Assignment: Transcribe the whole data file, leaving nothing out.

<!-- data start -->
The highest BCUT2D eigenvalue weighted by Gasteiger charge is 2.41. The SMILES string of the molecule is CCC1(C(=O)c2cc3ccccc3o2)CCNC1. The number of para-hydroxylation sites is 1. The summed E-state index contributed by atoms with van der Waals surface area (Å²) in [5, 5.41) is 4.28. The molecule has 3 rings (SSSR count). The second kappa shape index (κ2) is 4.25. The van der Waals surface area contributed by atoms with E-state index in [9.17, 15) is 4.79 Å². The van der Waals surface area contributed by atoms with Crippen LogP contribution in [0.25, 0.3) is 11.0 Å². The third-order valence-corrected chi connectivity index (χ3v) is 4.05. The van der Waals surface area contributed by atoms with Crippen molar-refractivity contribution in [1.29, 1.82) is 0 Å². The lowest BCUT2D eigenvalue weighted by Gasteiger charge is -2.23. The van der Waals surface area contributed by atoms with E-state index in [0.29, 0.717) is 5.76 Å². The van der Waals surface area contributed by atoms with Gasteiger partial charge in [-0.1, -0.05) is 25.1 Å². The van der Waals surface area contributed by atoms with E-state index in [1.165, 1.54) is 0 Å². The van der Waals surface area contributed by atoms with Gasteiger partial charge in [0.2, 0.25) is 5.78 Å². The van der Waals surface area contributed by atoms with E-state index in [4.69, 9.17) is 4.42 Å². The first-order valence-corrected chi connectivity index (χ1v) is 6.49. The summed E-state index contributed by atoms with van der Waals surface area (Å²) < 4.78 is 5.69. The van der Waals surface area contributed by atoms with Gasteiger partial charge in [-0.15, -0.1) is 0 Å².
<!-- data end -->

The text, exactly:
The highest BCUT2D eigenvalue weighted by Gasteiger charge is 2.41. The SMILES string of the molecule is CCC1(C(=O)c2cc3ccccc3o2)CCNC1. The number of para-hydroxylation sites is 1. The summed E-state index contributed by atoms with van der Waals surface area (Å²) in [5, 5.41) is 4.28. The molecule has 3 rings (SSSR count). The second kappa shape index (κ2) is 4.25. The van der Waals surface area contributed by atoms with E-state index in [9.17, 15) is 4.79 Å². The van der Waals surface area contributed by atoms with Crippen LogP contribution in [0.25, 0.3) is 11.0 Å². The third-order valence-corrected chi connectivity index (χ3v) is 4.05. The van der Waals surface area contributed by atoms with Crippen molar-refractivity contribution in [1.29, 1.82) is 0 Å². The lowest BCUT2D eigenvalue weighted by Gasteiger charge is -2.23. The van der Waals surface area contributed by atoms with E-state index in [0.29, 0.717) is 5.76 Å². The van der Waals surface area contributed by atoms with Gasteiger partial charge in [-0.1, -0.05) is 25.1 Å². The van der Waals surface area contributed by atoms with E-state index in [1.165, 1.54) is 0 Å². The van der Waals surface area contributed by atoms with Gasteiger partial charge in [0.2, 0.25) is 5.78 Å². The van der Waals surface area contributed by atoms with E-state index in [4.69, 9.17) is 4.42 Å². The first-order valence-corrected chi connectivity index (χ1v) is 6.49. The summed E-state index contributed by atoms with van der Waals surface area (Å²) < 4.78 is 5.69. The van der Waals surface area contributed by atoms with Gasteiger partial charge in [-0.15, -0.1) is 0 Å².